The Televangelists: "Mad Men" and Recognizing the Abyss

 Each Friday in The Televangelists, one of our writers examines the met and missed potential of television.After finishing the first four seasons of Mad Men, I wrote that the nature of these characters' madness is a slow suicide of the self. The singular pursuit of happiness qua self-indulgent, unrestrained freedom does not produce a lasting contentment, but instead produces the suicide of the essential self because the self is constituted, in large part, by loving commitments. … [Read more...]

The Televangelists: "Grimm" Reveals that The Other is Often Ourselves

The Televangelists is changing! In order to keep up with a more broad selection of television programs, we've made the column name plural and opened the column up to our wonderful staff of writers. Each Friday in The Televangelists, one of our writers examines the met and missed potential of television.All of those fairy tales and imaginary monsters that you loved as a child (e.g., "The Three Little Pigs", "The Pied Piper", the Big Bad Wolf) are real. Or at least, they have a basis in r … [Read more...]

The Televangelist: Battleground and the Interplay Between Politics and Personal Life

Each Friday in The Televangelist, Richard Clark examines the met and missed potential of television.I don't blame you for ignoring what is essentially a Web-series: Hulu's new original show, Battleground. It's hard to build a case for it based on the names associated with it: Only executive producer Marc Webb may catch your eye. He's the guy who made 500 Days of Summer. But let's be real. He's an executive producer, a title we've learned over time means nothing. The actors are complete … [Read more...]

The Televangelist: The New Girl and the Challenge of Maturity

Each Friday in The Televangelist, Richard Clark examines the met and missed potential of television.The quest to become a mature adult is something we all grapple with. Some of us diligently pursue it, some of us move in and out of concern for the end goal, and others eschew the concept entirely, until some outside force causes them to take notice of what adult immaturity costs them. Either way, it's almost impossible to figure out exactly what maturity looks like. Maturity takes on different f … [Read more...]

The Televangelist: How Community Makes Pillow Fights Matter

"There are people who say, 'I don't get it. So it was a pillow-fight.' To which I say: You weren't there." —Shirley Bennett Let's admit this up front: Community has a formula. In their most popular and acclaimed episodes, they take a small-stakes event (such as a paintball match, a game of dungeons and dragons, the disappearance of chicken fingers from the school cafeteria) and treat them as if they are life-or-death matters. But the fact that it's a formula doesn't make it any less profound. C … [Read more...]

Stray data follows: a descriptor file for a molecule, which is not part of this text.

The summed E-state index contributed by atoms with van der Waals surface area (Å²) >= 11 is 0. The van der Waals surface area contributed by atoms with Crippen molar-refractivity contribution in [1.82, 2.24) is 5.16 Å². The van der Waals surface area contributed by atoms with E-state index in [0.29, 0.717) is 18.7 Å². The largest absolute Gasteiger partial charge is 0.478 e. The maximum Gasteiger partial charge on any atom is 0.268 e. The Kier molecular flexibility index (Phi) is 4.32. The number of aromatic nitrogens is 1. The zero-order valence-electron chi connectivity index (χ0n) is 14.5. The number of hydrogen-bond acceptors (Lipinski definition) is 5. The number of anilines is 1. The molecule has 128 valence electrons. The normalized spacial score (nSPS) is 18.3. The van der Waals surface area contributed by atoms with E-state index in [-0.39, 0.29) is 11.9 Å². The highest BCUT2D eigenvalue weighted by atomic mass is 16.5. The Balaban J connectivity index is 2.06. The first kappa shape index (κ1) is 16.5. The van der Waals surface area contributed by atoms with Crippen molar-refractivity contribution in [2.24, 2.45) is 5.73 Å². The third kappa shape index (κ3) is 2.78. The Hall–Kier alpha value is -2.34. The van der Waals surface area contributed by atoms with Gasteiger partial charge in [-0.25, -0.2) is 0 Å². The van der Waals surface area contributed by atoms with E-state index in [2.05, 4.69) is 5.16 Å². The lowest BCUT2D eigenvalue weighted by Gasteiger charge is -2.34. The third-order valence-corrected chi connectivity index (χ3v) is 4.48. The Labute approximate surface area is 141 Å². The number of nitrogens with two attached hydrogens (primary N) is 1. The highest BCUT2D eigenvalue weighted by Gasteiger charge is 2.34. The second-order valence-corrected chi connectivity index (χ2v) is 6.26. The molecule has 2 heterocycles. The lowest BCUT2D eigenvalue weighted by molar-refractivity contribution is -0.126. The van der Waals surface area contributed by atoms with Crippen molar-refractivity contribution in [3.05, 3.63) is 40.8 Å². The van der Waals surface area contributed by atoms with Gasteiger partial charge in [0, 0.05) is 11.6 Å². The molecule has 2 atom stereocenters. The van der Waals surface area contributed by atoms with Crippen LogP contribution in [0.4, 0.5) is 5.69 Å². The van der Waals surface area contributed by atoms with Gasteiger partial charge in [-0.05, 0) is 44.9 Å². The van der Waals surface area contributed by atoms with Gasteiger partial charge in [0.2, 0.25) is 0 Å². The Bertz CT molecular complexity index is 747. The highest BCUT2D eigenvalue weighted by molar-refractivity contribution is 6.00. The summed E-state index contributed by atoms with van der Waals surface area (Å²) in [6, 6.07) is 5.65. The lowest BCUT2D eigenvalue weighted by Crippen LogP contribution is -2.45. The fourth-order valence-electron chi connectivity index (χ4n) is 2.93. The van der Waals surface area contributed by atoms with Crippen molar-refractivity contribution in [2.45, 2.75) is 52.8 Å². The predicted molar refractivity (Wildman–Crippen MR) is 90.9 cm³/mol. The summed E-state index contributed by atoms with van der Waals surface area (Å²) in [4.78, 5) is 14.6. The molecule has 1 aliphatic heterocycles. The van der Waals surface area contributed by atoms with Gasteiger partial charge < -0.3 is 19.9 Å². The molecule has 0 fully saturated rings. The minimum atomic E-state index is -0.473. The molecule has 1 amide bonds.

The Televangelist: Embracing Uncomfortable Characters

Here's a test to see if you're missing the point: when you watch a show like Modern Family, Parenthood, The New Girl, or any other show that occasionally depicts characters engaging in what you may call "sin", what is your reaction? Do you change the channel in disgust? Do you simply decide to watch the show "in spite of" those characters' sinful indulgences? Do you file the show away as a guilty pleasure?If so, you're missing the point.First the caveats. Yes, it's entirely plausible that … [Read more...]

The Televangelist: The Man in the Booth Wants to Make You a Deal

Each Friday in The Televangelist, Richard Clark examines the met and missed potential of television.This week, Jason Morehead fills in.In the corner of the Cadillac Jacks Drive-In, there's a booth. And in this booth, there's a Man. A Man who will give you your heart's desire. But he wants something in return. Something small and insignificant... like killing a young child, protecting a dirty cop, or setting off a bomb in a coffeeshop. But in return, your child will live, your career will be … [Read more...]

The Televangelist: GCB Is the Incredibly Bad and Inexcusable Show We Deserve

Each Friday in The Televangelist, Richard Clark examines the met and missed potential of television.Here's the key: GCB, ABC's new drama, isn't about us. It's not about Christians who actually believe the tenets of their faith or who value the church as anything besides a venue for competition and subversion. The vulgar and misguided title, when spelled out fully, clarifies the subject matter expediently enough: Good Christian Bitches. That title, extrapolated, conveys everything you need to … [Read more...]

The Televangelist: In Honor of My Dad, the Original Televangelist

Each Friday in The Televangelist, Richard Clark examines the met and missed potential of television.When I found out Monday night that my dad had died after a long battle with cancer, I figured I probably wouldn't get around to writing a Televangelist column this week. Then, I remembered that if there was one thing you could say was a hobby of my dad's in his later years, it was watching TV. When I would go home to visit, you could always expect to see my dad parked on the couch, remote in … [Read more...]

The Televangelist: How Smash Shatters the Reality of Relationships

Each Friday in The Televangelist, Richard Clark examines the met and missed potential of television.Smash, NBC's financially high-risk attempt at bringing back the prime time drama, is packed with generic flourish, founded on spectacle, and rife with low-key relational drama. An adult-centered answer to Glee, it's half musical, half high-budget soap opera centered around the production of a Broadway musical. Conversations don't crackle as much as they creak, forcing groans from the audience … [Read more...]


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